component in the input, the DC portion of a signa] applied to a conventional LlallSrvllll~l having a ferromagnetic core helping produce the undesirable saturation and its effect on 15 response linearity.
To better understand operation of interface circuit 10, the relationship between the flux linkage and current is:
(1) ~ = k 1 i, where k is a IJ, U~)UI LiUl~dlity factor based upon a transformer's geometry and the 20 permeability of the material used in the transformer. The value of the EMF (eS) induced in the transformer is given as:

(2) eS = -d~//dt = -Ms di/dt.
While value es represents the voltage obtained from the transformer, it is important to obtain the current . This is done by performing an integration. If the above expression is 25 integrated, the value of current over time i(t) is found to be:

(3) i(t) = -llMS I eS dt.
It is important to note that the current signal will now have no DC component, only an AC
signal l~ s~llLcd by a base frequency and harmonics of the base frequency.
For interface circuit 10, the output of winding 12b is applied to an operational30 amplifier (op-amp) 16. Op-amp 16 is supplied an operating voltage +V. A capacitor Cl is connected in parallel with the voltage source and the op-amp's supply voltage input terminal. The output of op-amp 16 (VOut) is provided to a voltage divider network 17 5417.DOC
M~y 9,1994 7 . . 2148961 .
comprising resistors R1, R2. The output from the network is supplied as an input to an analog-to-aigital conYerter (ADC) 18. The Yoltage diYider network is designed such that the input to the ADC is one-third, for example, the magnitude of the outout from the op-amp That is, Vin(ADC) = VoUt(Op amp)/3. This scaling factor of three is provided for reasons to be described hereinafter. The digital output from the ADC is provided to appropriate metering eciuipment E. It is important to understand that interface circuit l0 is usable exclusively with loads having AC currents. Arly drrect current (DC) constituent of a ioad current ir eliminated. By eliminating the DC component, the average net current should be 2ero. By providing a linear response to AC load currents, interface circuit 10 allows the metering eciuipment to be simpler than it would otherwise have to be. (~ circuits or ~ " ' ~D by which the metering e~iuipment will provide a linear response are not necessary when circuit 10 is used with the eciuipment.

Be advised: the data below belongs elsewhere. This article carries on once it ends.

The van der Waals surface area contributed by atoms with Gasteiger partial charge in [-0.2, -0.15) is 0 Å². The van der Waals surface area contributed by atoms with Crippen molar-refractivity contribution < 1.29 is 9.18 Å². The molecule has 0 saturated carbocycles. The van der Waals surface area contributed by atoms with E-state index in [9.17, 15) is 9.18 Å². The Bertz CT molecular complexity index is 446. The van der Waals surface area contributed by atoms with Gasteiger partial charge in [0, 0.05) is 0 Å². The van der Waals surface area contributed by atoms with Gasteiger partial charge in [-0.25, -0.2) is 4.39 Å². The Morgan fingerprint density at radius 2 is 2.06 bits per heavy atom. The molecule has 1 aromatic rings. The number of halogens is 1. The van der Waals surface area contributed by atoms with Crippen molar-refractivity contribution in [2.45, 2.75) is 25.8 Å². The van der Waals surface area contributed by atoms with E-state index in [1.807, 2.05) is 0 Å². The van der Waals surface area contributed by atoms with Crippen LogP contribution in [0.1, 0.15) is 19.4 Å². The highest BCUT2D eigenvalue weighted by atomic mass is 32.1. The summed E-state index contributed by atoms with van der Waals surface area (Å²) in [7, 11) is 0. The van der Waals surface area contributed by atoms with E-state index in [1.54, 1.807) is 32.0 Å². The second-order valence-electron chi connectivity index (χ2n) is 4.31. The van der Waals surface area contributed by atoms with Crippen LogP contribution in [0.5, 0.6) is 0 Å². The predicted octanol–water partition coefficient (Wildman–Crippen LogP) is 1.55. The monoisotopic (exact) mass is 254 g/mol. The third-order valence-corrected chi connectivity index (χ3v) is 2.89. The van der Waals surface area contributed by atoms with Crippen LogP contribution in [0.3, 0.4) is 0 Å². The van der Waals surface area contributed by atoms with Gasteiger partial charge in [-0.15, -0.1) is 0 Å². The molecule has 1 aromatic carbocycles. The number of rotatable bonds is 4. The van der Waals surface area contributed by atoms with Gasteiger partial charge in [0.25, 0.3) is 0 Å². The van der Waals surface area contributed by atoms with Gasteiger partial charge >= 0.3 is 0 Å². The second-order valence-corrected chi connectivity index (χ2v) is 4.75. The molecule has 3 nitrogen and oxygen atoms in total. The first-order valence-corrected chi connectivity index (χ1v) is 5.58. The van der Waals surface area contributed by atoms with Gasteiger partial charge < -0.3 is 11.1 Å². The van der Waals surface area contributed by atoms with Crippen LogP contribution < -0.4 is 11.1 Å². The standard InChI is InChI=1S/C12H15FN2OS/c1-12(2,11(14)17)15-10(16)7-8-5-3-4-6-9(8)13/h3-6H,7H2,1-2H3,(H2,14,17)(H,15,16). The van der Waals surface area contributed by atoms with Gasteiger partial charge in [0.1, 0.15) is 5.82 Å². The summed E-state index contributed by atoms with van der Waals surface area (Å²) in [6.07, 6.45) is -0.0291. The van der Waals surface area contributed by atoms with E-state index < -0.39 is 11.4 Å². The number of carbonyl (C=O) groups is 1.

The expression for a current i, including both its DC and AC components is a Fourier series which is set forth as:

(4) i(t) = IdC + ilSin((i)lt + ~Pl) + i25in(~2t + ~Pl) + --+ in lsin(a)n lt + (,n-1) + inSin(~nt + (Pn) The EMF in a winding 12a or 12b equals the product of the coils' mutual inductance Ms and the deriYatiYe of current with respect to eime. A negative of the Yalue for EIviF is then:

(5) e = i1~1Mscos(cD1t + icl) + i2(~2MsC5(2t + lC2) + -+ in l~n 1Mscos(~n lt + lCn-1) + in)nMsCS(~nt + ICn).
Using the identity:
(c') cos(~t + :p + 7~/2) = -sin(o~t + ~p), the Yarious rrnctitll~ntc set forth in expression (4) aboYe can be identified. This is 2s done as follows:
a) for any kth term in equation (4), divide the term by k;
b) shift the result by a +90, and, c) multiply this result by -1.
When this is done, it will be found that the only part of expression (4) which is not l~,uY~lal:)le is the DC component. Now, Discrete Fourier Transforms (DFT's) can be used to find the respective harmonic component Yalues and phase angle of i.
~427.DOC
M~y9, 1994 21~8961 .